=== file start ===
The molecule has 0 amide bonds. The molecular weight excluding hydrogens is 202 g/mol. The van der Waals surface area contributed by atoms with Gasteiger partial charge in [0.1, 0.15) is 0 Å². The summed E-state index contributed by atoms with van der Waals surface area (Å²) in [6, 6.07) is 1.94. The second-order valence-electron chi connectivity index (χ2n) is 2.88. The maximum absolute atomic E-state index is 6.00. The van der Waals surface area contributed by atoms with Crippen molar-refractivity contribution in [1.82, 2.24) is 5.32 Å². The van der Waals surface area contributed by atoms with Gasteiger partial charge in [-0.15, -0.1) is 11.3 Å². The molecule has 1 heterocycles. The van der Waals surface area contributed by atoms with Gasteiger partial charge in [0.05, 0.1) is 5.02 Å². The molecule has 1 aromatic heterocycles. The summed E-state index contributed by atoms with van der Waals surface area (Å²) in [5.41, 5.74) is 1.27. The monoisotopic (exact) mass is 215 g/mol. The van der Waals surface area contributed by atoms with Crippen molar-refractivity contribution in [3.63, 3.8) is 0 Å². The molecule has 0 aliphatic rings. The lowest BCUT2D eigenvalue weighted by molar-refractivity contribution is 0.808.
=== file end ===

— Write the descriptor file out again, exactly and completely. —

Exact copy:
The molecule has 0 amide bonds. The molecular weight excluding hydrogens is 202 g/mol. The van der Waals surface area contributed by atoms with Gasteiger partial charge in [0.1, 0.15) is 0 Å². The summed E-state index contributed by atoms with van der Waals surface area (Å²) in [6, 6.07) is 1.94. The second-order valence-electron chi connectivity index (χ2n) is 2.88. The maximum absolute atomic E-state index is 6.00. The van der Waals surface area contributed by atoms with Crippen molar-refractivity contribution in [1.82, 2.24) is 5.32 Å². The van der Waals surface area contributed by atoms with Gasteiger partial charge in [-0.15, -0.1) is 11.3 Å². The molecule has 1 heterocycles. The van der Waals surface area contributed by atoms with Gasteiger partial charge in [0.05, 0.1) is 5.02 Å². The molecule has 1 aromatic heterocycles. The summed E-state index contributed by atoms with van der Waals surface area (Å²) in [5.41, 5.74) is 1.27. The monoisotopic (exact) mass is 215 g/mol. The van der Waals surface area contributed by atoms with Crippen molar-refractivity contribution in [3.63, 3.8) is 0 Å². The molecule has 0 aliphatic rings. The lowest BCUT2D eigenvalue weighted by molar-refractivity contribution is 0.808.